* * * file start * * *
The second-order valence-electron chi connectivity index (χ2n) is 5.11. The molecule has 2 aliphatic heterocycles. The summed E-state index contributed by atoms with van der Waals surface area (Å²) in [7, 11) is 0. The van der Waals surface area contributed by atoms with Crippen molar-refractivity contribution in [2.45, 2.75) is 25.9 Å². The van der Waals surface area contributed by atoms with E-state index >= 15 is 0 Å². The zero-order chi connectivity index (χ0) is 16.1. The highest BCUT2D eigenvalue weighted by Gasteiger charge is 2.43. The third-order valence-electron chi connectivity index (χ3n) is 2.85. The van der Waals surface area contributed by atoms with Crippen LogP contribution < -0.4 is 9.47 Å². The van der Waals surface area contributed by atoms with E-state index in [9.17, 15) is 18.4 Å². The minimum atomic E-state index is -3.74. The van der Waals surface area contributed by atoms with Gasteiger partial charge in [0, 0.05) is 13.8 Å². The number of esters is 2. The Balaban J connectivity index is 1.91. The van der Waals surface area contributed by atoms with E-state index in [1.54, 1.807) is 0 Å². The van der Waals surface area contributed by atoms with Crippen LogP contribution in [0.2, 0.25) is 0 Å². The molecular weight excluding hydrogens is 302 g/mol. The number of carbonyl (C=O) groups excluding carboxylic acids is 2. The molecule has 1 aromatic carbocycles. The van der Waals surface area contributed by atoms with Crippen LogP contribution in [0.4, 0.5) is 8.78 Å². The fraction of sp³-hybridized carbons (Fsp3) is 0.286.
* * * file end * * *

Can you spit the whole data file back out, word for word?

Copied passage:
The second-order valence-electron chi connectivity index (χ2n) is 5.11. The molecule has 2 aliphatic heterocycles. The summed E-state index contributed by atoms with van der Waals surface area (Å²) in [7, 11) is 0. The van der Waals surface area contributed by atoms with Crippen molar-refractivity contribution in [2.45, 2.75) is 25.9 Å². The van der Waals surface area contributed by atoms with E-state index >= 15 is 0 Å². The zero-order chi connectivity index (χ0) is 16.1. The highest BCUT2D eigenvalue weighted by Gasteiger charge is 2.43. The third-order valence-electron chi connectivity index (χ3n) is 2.85. The van der Waals surface area contributed by atoms with Crippen LogP contribution < -0.4 is 9.47 Å². The van der Waals surface area contributed by atoms with E-state index in [9.17, 15) is 18.4 Å². The minimum atomic E-state index is -3.74. The van der Waals surface area contributed by atoms with Gasteiger partial charge in [0, 0.05) is 13.8 Å². The number of esters is 2. The Balaban J connectivity index is 1.91. The van der Waals surface area contributed by atoms with E-state index in [1.54, 1.807) is 0 Å². The van der Waals surface area contributed by atoms with Crippen LogP contribution in [0.2, 0.25) is 0 Å². The molecular weight excluding hydrogens is 302 g/mol. The number of carbonyl (C=O) groups excluding carboxylic acids is 2. The molecule has 1 aromatic carbocycles. The van der Waals surface area contributed by atoms with Crippen LogP contribution in [0.4, 0.5) is 8.78 Å². The fraction of sp³-hybridized carbons (Fsp3) is 0.286.